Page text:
Dr. Renato Cruz de Castro, Trustee and Convenor of the National Security and East Asian Affairs Program, Stratbase ADR Institute
On May 16, 2018, President Rodrigo Duterte signed the Philippines’ first National Security Strategy (NSS) since the country became an independent republic in 1946. The NSS is an upshot of the Duterte administration’s 2017-2022 National Security Policy.
The 70-page document integrates the government’s security objective and course of actions into a systematic roadmap for the achievement of the national security visions. It provides a blueprint for the coordination, cohesion, and synchronization of the government’s various and sometime competing functions to improve efficiency and to maximize the utilization of the nation’s limited resources.
For the first time in the country’s political history, a single government document articulates its national security interests, its intention to develop the country’s comprehensive national capabilities, and the need to harness the people to support their government’s security policies in the light of the changing and dangerous Indo-Pacific region.
The NSS paints a realist picture of the country’s external environment. It takes into account that the country is still confronted by several internal armed conflicts that remain as the government’s primary security challenges. However, it also brings to the public’s attention the country’s external environment, which has been rapidly changing and becoming more dangerous.
It notes that while the Philippines has not been confronted by any direct threat of foreign aggression since the end of the Second World, the current regional security environment has become uncertain.
The NSS warns the Filipino nation that Pax America is unraveling in light of the geo-strategic competition among great powers and the transformation of the international order from a unipolar to a multipolar one.
The 2018 NSS presents three important issues concerning the country’s external security environment:
1. The perils of traditional geo-strategic threats—competing interests of great powers and other countries converge, and which requires the Philippines to chart its role in an increasingly multi-polar system.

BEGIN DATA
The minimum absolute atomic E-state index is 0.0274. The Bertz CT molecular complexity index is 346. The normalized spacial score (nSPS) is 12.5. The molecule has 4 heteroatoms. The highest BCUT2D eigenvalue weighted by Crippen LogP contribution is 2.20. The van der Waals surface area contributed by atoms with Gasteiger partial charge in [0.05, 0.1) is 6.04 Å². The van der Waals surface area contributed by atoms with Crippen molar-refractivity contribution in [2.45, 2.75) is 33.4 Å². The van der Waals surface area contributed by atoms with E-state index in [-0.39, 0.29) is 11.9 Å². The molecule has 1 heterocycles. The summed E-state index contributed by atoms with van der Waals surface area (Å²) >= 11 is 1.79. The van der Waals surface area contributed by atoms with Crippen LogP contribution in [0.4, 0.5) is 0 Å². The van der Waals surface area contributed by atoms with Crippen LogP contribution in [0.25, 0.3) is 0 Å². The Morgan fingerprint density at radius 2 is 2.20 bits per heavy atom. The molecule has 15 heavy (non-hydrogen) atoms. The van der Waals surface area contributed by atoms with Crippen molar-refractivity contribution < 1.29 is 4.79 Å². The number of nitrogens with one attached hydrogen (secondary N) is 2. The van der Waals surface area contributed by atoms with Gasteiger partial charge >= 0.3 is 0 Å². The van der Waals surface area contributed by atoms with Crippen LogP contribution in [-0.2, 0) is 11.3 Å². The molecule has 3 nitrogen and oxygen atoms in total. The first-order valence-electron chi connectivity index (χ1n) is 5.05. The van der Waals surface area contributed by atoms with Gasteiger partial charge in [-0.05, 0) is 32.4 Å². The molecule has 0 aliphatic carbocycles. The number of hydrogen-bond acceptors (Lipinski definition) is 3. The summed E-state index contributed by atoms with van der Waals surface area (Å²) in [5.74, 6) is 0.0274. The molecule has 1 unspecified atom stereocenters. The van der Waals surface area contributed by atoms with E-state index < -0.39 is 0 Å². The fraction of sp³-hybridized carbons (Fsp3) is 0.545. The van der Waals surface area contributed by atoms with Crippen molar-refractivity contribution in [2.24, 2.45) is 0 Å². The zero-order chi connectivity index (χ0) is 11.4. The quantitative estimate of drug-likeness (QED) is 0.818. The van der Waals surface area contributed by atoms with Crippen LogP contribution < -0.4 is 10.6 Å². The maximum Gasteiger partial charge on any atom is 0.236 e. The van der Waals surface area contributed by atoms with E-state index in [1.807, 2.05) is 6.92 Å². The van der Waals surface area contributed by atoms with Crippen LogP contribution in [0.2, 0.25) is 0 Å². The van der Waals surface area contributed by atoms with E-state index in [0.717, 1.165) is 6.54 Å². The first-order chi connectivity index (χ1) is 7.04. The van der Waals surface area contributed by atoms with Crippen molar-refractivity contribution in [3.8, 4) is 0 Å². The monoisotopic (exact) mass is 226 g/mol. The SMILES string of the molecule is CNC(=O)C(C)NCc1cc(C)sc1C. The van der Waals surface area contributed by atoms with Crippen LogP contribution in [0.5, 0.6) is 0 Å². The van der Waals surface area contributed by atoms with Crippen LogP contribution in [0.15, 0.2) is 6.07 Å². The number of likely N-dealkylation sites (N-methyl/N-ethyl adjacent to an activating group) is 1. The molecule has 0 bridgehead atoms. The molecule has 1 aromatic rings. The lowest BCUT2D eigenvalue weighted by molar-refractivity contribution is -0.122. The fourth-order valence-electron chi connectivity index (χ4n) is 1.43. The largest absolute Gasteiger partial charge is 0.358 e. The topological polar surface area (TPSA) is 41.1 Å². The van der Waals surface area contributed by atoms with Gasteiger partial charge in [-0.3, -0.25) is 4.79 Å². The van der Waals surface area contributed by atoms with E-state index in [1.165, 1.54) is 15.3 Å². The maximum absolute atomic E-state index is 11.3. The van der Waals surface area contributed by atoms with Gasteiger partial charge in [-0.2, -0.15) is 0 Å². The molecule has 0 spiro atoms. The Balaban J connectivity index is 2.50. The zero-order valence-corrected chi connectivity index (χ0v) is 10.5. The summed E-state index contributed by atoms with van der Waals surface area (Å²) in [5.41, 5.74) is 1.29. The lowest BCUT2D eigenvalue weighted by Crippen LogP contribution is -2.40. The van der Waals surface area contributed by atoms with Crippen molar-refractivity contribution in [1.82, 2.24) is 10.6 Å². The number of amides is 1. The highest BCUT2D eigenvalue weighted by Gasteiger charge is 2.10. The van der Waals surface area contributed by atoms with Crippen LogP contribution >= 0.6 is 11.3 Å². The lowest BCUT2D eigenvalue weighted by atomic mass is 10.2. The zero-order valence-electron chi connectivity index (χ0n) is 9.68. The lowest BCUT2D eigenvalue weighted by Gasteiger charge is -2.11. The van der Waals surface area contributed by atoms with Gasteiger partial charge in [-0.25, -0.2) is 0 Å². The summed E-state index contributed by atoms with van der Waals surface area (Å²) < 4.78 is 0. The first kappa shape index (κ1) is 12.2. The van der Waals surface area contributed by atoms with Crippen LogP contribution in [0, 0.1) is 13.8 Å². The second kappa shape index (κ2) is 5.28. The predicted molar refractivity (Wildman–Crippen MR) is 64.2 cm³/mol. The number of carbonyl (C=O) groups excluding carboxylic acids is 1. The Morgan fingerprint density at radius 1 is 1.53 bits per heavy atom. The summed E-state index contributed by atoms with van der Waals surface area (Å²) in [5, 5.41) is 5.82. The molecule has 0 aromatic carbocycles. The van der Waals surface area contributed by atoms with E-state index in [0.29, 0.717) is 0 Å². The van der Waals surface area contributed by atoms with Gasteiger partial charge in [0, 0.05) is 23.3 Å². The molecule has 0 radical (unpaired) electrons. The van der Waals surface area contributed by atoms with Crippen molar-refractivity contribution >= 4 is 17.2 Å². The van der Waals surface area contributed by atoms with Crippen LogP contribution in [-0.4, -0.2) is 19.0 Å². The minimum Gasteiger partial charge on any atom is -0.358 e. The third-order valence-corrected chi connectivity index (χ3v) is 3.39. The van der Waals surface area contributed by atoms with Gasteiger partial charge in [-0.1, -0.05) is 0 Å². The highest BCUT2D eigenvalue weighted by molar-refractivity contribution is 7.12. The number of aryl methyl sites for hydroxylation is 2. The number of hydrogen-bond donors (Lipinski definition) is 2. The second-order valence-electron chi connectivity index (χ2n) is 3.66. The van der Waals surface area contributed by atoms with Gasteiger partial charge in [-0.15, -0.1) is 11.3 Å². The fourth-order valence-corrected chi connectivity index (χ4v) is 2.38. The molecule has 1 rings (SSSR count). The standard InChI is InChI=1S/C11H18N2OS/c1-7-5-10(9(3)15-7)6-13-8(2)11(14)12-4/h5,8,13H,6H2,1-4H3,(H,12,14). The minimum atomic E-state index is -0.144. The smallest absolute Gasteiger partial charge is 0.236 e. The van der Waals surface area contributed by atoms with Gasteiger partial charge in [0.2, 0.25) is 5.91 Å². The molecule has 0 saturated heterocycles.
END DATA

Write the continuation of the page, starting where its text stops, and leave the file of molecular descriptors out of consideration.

2. The need for the Philippines to be fully equipped not only to deter potential aggressors but also to protect the archipelago from international terrorists, pandemics, transnational crimes and natural disasters.
3. The need for the Philippines to develop a credible defense capability and to strengthen its comprehensive strategic alliances or cooperation with its friends and security partners in the international community.
Traditional geo-strategic threat: the U.S.-China strategic rivalry
The new 2017 U.S. National Security Strategy labeled China and Russia as revisionist powers and rivals of the U.S. that are seeking to erode U.S. security and prosperity. Washington has been alarmed by China’s broadening and deepening economic, diplomatic, and strategic efforts aimed to ease the U.S. out of the Indo-Pacific region.
Consequently, the Trump administration is pushing back against China, fully aware that the U.S. still possesses substantial military and economic capabilities that are far greater than its competitor.
The Trump administration’s strategy is to maneuver China into an unfavorable strategic/diplomatic position, frustrate its efforts, and preclude its options while expanding America’s strategic/diplomatic space and forcing its competitor to confront the possibility of military conflict under adverse conditions.